• by gweihir (88907) on Sunday March 14, 2010 @09:24PM (#31476854)

    C, C++ and Java are not an option. They all need years to master and have numerous non-obvious pitfalls. Pascal is pretty limitad and definitly a historic design. PHP is obscure in palaces. Visual Basic still is a bad joke, confined to just one platform and wioth numerous design problems.

    On the other hand Python is fine, with the only thing to master the indention. Not on the list, but Ruby would also be nice. And for a minimalistic, yet powerful language, loot at (again not on the list) Lua.

  • No Perl ? (Score:2, Insightful)

    by Anonymous Coward on Sunday March 14, 2010 @09:46PM (#31477062)

    Probably because there would already by a module that solves the problem.

  • by godrik (1287354) on Sunday March 14, 2010 @09:46PM (#31477064)

    The contest has a cpu time limit which seems to be reasonnable for a programming contest.

  • by gd2shoe (747932) on Sunday March 14, 2010 @09:49PM (#31477080) Journal

    You can't really worry about the runtime limit since it should be rather liberal for a student's competition...

    As the summary says "Accepted languages" (presumably the competition rules), I would tend to agree. They're not going to ask your students to complete something that those languages cannot reasonably accomplish. Bad C++ code will be slower than halfway-decent Python code. Teach a good foundation, and let the chips fall where they may.

    (And I too vote Python, by the way.)

  • Perl !! (Score:4, Insightful)

    by QX-Mat (460729) on Sunday March 14, 2010 @09:53PM (#31477114)

    Perl is very simple to learn (check out "Robert's Perl Tutorial"). Perl allows the programmer to do what he wants - regardless of the style. There's even English.pm. Perl has many upsides ie: it's a powerful parser and indispensable toolkit... and highly embeddable. If there was ever a seed language to learn, it's Perl.

    There's also the fact that Perl programmers are real unix men - and let's face it, you'd rather have real unix graduates than Ruby fannies?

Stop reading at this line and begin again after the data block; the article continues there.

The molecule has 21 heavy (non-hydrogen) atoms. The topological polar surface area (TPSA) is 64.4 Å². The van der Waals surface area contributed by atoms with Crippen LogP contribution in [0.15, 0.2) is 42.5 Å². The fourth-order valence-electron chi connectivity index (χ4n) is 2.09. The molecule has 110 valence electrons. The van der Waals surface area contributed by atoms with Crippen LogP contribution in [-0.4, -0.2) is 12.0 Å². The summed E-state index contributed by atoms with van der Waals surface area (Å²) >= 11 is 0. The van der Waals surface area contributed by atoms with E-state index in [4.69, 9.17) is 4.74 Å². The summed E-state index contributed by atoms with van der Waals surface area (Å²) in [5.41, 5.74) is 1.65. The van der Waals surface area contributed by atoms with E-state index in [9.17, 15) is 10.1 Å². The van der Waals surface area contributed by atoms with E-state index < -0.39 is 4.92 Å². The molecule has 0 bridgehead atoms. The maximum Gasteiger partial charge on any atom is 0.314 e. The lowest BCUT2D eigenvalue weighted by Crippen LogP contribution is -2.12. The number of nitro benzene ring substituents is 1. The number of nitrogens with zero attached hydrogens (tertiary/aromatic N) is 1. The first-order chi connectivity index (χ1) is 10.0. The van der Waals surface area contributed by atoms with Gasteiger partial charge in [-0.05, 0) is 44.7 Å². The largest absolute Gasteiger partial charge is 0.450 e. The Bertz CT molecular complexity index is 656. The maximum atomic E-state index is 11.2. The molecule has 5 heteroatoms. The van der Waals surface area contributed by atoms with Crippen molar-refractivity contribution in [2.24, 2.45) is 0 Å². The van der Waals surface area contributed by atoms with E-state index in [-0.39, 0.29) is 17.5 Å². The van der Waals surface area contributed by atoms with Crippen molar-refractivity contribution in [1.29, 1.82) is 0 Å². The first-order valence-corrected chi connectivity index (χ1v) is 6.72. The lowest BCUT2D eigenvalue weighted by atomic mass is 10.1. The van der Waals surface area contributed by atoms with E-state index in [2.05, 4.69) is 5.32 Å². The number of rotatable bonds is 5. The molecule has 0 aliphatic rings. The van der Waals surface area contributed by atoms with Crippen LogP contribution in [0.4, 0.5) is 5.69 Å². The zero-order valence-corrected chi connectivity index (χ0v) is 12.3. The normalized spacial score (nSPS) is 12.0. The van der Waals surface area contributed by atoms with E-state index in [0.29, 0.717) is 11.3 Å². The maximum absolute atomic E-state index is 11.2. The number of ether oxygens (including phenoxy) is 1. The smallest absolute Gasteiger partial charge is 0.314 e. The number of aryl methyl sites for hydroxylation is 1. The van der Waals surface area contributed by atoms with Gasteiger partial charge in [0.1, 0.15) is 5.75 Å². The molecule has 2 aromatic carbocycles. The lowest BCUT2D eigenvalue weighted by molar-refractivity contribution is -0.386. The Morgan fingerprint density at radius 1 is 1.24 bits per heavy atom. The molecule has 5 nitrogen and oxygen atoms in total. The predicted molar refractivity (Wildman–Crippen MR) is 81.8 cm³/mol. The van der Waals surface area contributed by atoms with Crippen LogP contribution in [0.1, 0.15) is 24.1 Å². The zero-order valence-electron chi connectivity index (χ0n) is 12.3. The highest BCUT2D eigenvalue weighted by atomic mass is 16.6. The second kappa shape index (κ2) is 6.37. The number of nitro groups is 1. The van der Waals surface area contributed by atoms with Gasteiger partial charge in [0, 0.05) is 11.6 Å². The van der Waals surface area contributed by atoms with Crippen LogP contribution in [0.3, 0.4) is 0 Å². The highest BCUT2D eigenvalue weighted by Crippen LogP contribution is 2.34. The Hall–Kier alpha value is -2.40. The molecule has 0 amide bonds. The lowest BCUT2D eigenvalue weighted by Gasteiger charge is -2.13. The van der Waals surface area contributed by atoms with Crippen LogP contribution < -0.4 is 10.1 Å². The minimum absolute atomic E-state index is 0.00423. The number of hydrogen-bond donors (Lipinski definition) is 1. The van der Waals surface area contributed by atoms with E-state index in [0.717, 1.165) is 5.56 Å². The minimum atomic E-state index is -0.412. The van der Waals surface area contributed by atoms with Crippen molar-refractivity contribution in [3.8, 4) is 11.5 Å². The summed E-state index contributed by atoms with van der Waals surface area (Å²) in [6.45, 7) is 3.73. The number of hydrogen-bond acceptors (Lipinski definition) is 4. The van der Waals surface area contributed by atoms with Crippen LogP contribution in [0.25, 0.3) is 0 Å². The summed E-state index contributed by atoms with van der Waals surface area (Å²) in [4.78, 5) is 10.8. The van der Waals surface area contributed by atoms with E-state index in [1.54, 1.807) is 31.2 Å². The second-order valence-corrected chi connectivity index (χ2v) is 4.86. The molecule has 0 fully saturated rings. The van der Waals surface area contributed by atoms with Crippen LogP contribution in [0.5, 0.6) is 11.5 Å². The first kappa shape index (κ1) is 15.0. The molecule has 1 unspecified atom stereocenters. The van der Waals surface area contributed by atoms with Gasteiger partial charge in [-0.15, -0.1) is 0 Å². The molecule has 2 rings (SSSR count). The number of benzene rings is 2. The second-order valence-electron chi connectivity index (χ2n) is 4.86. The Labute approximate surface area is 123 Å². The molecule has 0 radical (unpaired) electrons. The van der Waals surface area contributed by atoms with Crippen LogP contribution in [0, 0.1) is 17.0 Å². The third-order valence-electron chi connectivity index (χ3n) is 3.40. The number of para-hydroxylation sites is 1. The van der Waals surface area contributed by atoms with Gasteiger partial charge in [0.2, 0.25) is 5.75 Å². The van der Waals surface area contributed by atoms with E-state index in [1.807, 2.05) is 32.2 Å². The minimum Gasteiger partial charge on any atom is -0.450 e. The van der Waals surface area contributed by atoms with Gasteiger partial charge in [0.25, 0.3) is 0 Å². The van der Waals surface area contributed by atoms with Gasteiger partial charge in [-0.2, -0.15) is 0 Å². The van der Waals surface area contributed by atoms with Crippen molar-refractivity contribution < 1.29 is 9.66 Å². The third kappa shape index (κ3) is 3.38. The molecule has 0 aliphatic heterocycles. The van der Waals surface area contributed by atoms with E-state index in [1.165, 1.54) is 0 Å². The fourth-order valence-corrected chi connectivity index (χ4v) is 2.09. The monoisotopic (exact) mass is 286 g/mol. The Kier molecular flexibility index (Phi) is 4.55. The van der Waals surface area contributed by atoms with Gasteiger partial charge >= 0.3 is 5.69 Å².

• Python or Java (Score:4, Insightful)

    by M. Baranczak (726671) on Sunday March 14, 2010 @10:00PM (#31477170)

    I assume you want something that'll give the kids an advantage in the competition, and be useful if they want to start programming seriously.

    Pascal - it was nice back when Reagan was in the White House and Michael Jackson still had his nose, but it's obsolete.

    PHP is for writing dynamic web pages. It's good at what it does, but it isn't really a general-purpose language.

    C and C++ are faster than interpreted languages. That is, sometimes they're slightly faster. And they're almost always harder to write in.

    VB? Go fuck yourself.

    So that leaves Java and Python.

  • by Charan (563851) on Sunday March 14, 2010 @10:07PM (#31477230)

    I'm sure the CPU time limit would be generous enough that it won't matter if your programming language is interpreted 10x slower than hand-tuned assembly. They want to make sure you aren't using a brute-force O(n^3) algorithm when a linear one would work well enough.

    Plus, the judges need a rule to allow them to terminate programs that may be stuck in infinite loops. Otherwise, a contestant could delay the results of a competition indefinitely.

    (Imagine: "This competition was rigged! The judges killed my program before it had a chance to finish. It was working fine, and I was the first one to submit answers to all the problems. What? So it has a long start up time. You don't have a rule against 100-hour programs.")

  • by Samah (729132) on Sunday March 14, 2010 @10:34PM (#31477432)

    And for a minimalistic, yet powerful language, loot at (again not on the list) Lua.

    You beat me to it. Lua is ridiculously easy to pick up and will give the students a chance to worry about actual algorithms and lateral thinking rather than jumping straight into OOP. For the uninitiated: Lua does not natively support a polymorphic OO environment but it is very easily implemented with metatables.